The proposed tenant improvement is for a real estate business in a 1921 storefront in Multnomah Village. The spaces are simple and visually open with butt-glazed glass panels delineating a conference room and a private office bookending a common central work area. Carpeted zones create spaces across the old fir floors, and light fixtures create a common ornamental detail between varying ceiling heights.
This project involves a down-to-the-studs renovation of an existing 1920’s home in NE Portland. The existing house is a 1.5 story modest Craftsman style. When complete, the new house will be a full 2-story home featuring traditional Craftsman details both inside and out.
The entire roof and existing second floor will be removed and replaced with a new full height second story. The stairs will be reconfigured for efficiency and the plan reorganized for clarity of circulation.
The small existing front porch will be replaced with a full-width porch. An additional rear porch will be added.
The first floor will be rearranged so that there is a better relationship between the interior and the exterior. An addition will be added to the rear of the home for a main floor master suite, to accommodate aging-in-place needs. When complete, the second floor will house three bedrooms and one full bathroom.
The existing basement will be fully finished with a family room, kitchenette, laundry room, storage, guest bedroom and bathroom.
Estimated completion: Summer 2020.
This 1959 daylight ranch, set into a hill in southwest Portland, had an aging wood deck at the lower level facing southeast. The upper floor kitchen looked out to the back yard and was begging for an outdoor dining space in the trees facing the view.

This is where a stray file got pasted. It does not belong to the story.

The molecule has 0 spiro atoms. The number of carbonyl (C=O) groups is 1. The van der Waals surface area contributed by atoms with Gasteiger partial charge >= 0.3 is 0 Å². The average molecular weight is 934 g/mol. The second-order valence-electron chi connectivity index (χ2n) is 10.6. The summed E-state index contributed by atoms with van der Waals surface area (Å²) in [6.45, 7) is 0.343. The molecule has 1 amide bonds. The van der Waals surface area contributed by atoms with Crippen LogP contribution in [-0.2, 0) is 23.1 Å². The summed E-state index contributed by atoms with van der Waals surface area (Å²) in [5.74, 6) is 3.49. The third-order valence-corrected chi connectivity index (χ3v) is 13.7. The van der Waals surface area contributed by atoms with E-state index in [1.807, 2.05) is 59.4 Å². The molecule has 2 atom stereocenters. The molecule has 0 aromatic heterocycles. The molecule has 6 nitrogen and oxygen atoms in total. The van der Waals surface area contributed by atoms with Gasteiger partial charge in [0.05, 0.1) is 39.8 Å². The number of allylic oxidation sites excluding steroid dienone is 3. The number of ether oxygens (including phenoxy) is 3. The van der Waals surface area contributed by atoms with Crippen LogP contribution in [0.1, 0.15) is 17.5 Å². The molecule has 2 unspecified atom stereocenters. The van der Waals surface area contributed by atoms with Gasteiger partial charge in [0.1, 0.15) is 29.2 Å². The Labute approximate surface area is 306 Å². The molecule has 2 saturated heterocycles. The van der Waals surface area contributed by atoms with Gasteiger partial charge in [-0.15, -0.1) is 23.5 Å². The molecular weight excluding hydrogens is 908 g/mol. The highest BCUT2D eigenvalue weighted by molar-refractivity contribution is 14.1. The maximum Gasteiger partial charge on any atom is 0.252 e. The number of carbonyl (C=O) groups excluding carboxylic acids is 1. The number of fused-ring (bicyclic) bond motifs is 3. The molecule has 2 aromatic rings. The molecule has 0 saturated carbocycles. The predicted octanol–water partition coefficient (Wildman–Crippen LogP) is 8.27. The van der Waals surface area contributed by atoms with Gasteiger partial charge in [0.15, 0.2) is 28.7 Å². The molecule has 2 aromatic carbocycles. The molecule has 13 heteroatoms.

The design started by investigating ways to provide a screen of selected transparency to help screen the lower outdoor sitting area and outdoor shower serving the hot tub. Black stained cedar of alternating profiles created the baseline screen. Arcing lines lent energy and movement to the screens acknowledging the movement between decks.
The black stained cedar and the raw brown ipe are intended to age together, changing hues over time. The cedar’s warmth shines through the black stain. With time, the raw, warm brown ipe will age to a complementary silvered gray.
The upper deck used a stainless steel cable rail system to allow views out while seated at the dining table. The steel stanchions were powder coated black to minimize their imposition in the views.
This project involved a complete interior remodel to a 7,500 square foot traditional home in horse country.
The kitchen was completely gutted and reconfigured. It features a 12’ long island, custom built-in stove hood, and custom pull-out dog feeding bowls. A butler’s pantry was added between the kitchen and dining room and houses a beverage station. The dining room features a new buffet.
The master bedroom suite was reconfigured for better circulation and an attic space was converted to a large walk-in closet. The master bathroom houses a free-standing jetted tub, a 12’ long sink vanity, a seated make-up area, and walk-in shower.